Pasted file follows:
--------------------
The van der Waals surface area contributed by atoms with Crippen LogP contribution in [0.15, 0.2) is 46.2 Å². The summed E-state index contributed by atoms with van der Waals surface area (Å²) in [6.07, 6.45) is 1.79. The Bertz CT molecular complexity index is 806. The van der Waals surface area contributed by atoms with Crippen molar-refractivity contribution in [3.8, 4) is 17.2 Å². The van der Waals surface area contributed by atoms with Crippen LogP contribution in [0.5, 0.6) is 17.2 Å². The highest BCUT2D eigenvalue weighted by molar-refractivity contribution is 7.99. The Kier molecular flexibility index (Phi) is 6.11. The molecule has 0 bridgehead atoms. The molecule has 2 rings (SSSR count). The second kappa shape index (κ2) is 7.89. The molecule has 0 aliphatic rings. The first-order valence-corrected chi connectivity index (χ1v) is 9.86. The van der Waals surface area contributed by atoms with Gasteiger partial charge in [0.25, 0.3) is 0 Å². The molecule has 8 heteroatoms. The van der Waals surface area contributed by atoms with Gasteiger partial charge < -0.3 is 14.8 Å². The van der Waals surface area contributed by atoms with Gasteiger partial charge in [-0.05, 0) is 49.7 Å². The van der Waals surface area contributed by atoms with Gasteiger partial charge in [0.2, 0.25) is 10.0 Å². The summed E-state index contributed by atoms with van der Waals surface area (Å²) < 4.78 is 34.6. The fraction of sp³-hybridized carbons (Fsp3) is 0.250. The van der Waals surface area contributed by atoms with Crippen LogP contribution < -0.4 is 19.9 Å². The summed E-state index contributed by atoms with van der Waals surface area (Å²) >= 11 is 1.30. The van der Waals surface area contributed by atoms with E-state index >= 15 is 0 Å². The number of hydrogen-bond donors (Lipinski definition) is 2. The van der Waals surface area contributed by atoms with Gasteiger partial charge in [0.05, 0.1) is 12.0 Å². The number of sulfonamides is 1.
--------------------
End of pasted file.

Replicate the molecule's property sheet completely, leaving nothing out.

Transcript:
The van der Waals surface area contributed by atoms with Crippen LogP contribution in [0.15, 0.2) is 46.2 Å². The summed E-state index contributed by atoms with van der Waals surface area (Å²) in [6.07, 6.45) is 1.79. The Bertz CT molecular complexity index is 806. The van der Waals surface area contributed by atoms with Crippen molar-refractivity contribution in [3.8, 4) is 17.2 Å². The van der Waals surface area contributed by atoms with Crippen LogP contribution in [0.5, 0.6) is 17.2 Å². The highest BCUT2D eigenvalue weighted by molar-refractivity contribution is 7.99. The Kier molecular flexibility index (Phi) is 6.11. The molecule has 0 bridgehead atoms. The molecule has 2 rings (SSSR count). The second kappa shape index (κ2) is 7.89. The molecule has 0 aliphatic rings. The first-order valence-corrected chi connectivity index (χ1v) is 9.86. The van der Waals surface area contributed by atoms with Gasteiger partial charge in [0.25, 0.3) is 0 Å². The molecule has 8 heteroatoms. The van der Waals surface area contributed by atoms with Gasteiger partial charge < -0.3 is 14.8 Å². The van der Waals surface area contributed by atoms with Gasteiger partial charge in [-0.05, 0) is 49.7 Å². The van der Waals surface area contributed by atoms with Gasteiger partial charge in [0.2, 0.25) is 10.0 Å². The summed E-state index contributed by atoms with van der Waals surface area (Å²) < 4.78 is 34.6. The fraction of sp³-hybridized carbons (Fsp3) is 0.250. The van der Waals surface area contributed by atoms with Crippen LogP contribution < -0.4 is 19.9 Å². The summed E-state index contributed by atoms with van der Waals surface area (Å²) >= 11 is 1.30. The van der Waals surface area contributed by atoms with E-state index >= 15 is 0 Å². The number of hydrogen-bond donors (Lipinski definition) is 2. The van der Waals surface area contributed by atoms with Gasteiger partial charge in [0.05, 0.1) is 12.0 Å². The number of sulfonamides is 1.